New water fees create stir
Residents with several water rights likely saw hefty increase
This month, water rights owners are finding themselves with another bill to pay, and some Routt County residents are not happy.
The new annual fees, which come from a bill passed last year by the state Legislature to help fund costs of administering water rights, are charged to owners of absolute direct flow and storage water rights.
Each owner of a direct flow right of 1 cfs or more is charged $10 annually for some agricultural uses, or $250 for any other beneficial use. Each storage right of 100 acre-feet or more costs $25 for agricultural uses and $100 for any other beneficial uses.
For owners of several water rights, their water bills can get pretty hefty, Routt County Commissioner Doug Monger said.
Monger has heard from several county residents upset about new bills.
“It’s just concerning,” Monger said. His Democratic beliefs, he said, tell him these fees are a typical Republican maneuver: “They don’t raise taxes, they create user fees.”
Ken Knox, chief deputy state engineer for the Colorado Division of Water Resources, said that despite discussions and articles before the fees were approved, many residents first heard of the fees when they received their February bills.
More than 1,000 calls came into the division after the February bills were received, he said. Some praised the new fees, and others expressed their anger.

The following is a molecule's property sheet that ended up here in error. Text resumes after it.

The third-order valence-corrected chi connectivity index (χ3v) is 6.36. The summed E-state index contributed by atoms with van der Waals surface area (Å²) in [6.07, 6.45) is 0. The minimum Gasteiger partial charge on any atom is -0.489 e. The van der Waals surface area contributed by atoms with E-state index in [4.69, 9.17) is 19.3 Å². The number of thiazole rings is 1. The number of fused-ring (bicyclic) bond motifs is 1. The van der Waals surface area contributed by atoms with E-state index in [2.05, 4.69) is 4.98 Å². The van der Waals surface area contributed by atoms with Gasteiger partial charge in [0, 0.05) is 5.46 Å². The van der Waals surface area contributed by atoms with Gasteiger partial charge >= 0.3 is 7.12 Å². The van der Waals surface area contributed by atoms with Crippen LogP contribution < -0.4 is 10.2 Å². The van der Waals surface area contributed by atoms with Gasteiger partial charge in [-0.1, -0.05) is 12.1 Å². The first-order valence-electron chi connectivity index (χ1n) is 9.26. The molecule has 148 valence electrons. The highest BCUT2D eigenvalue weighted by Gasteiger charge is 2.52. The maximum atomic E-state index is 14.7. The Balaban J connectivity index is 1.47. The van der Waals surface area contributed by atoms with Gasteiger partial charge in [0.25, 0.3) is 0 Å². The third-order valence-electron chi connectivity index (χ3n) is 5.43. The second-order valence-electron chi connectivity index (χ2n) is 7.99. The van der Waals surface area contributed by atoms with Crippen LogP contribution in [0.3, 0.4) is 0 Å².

Across the state, more than 10,000 bills have been sent out involving more than 34,000 water rights for a total of $2.1 million in revenue, Knox said. In Division 6, which includes the Yampa and White river basins, 774 bills were sent out, for a total of $182,430 in revenue, he said.
Without the new funds to add to a fraction of the water division’s $15 million administration budget, at least 29 water commissioner positions would have been cut, Knox said.
Dan Craig, president of the Routt County Farm Bureau, said he has heard the “full gamut” of comments from area residents about the new fees.
For people with 10 to 15 water-rights filings, the charges add up, he said, but he feels the fees are needed.
“I hate paying more money, but I think, in this case, I’d rather pay the money than not have the water commissioner,” Craig said.
Some people may need to get their bills adjusted to reflect how they use their water, he said. The law creating the fees could sunset in 2005 if not reapproved by the Legislature, he said, so the bills “may go away anyway.”
This summer, the division will hold public meetings about the fees and take comments. For more information on the new fees, call 1-877-WAFT.
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